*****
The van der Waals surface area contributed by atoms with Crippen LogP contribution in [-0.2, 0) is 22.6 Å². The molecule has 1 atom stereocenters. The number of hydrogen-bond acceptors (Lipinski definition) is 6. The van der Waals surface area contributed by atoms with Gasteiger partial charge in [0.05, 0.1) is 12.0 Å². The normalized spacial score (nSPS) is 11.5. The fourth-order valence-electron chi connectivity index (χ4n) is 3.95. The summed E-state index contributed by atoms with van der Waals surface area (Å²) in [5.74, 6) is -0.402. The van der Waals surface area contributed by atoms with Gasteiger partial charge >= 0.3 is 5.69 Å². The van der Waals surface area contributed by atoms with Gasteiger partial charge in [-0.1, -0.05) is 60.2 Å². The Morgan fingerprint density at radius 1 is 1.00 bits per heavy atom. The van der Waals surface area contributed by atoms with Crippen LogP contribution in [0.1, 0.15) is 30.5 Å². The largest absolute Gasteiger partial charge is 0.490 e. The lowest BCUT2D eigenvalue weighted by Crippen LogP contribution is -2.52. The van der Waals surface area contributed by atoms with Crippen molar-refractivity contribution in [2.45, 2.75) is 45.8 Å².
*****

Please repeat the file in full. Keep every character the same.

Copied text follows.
The van der Waals surface area contributed by atoms with Crippen LogP contribution in [-0.2, 0) is 22.6 Å². The molecule has 1 atom stereocenters. The number of hydrogen-bond acceptors (Lipinski definition) is 6. The van der Waals surface area contributed by atoms with Gasteiger partial charge in [0.05, 0.1) is 12.0 Å². The normalized spacial score (nSPS) is 11.5. The fourth-order valence-electron chi connectivity index (χ4n) is 3.95. The summed E-state index contributed by atoms with van der Waals surface area (Å²) in [5.74, 6) is -0.402. The van der Waals surface area contributed by atoms with Gasteiger partial charge >= 0.3 is 5.69 Å². The van der Waals surface area contributed by atoms with Gasteiger partial charge in [-0.1, -0.05) is 60.2 Å². The Morgan fingerprint density at radius 1 is 1.00 bits per heavy atom. The van der Waals surface area contributed by atoms with Crippen LogP contribution in [0.1, 0.15) is 30.5 Å². The largest absolute Gasteiger partial charge is 0.490 e. The lowest BCUT2D eigenvalue weighted by Crippen LogP contribution is -2.52. The van der Waals surface area contributed by atoms with Crippen molar-refractivity contribution in [2.45, 2.75) is 45.8 Å².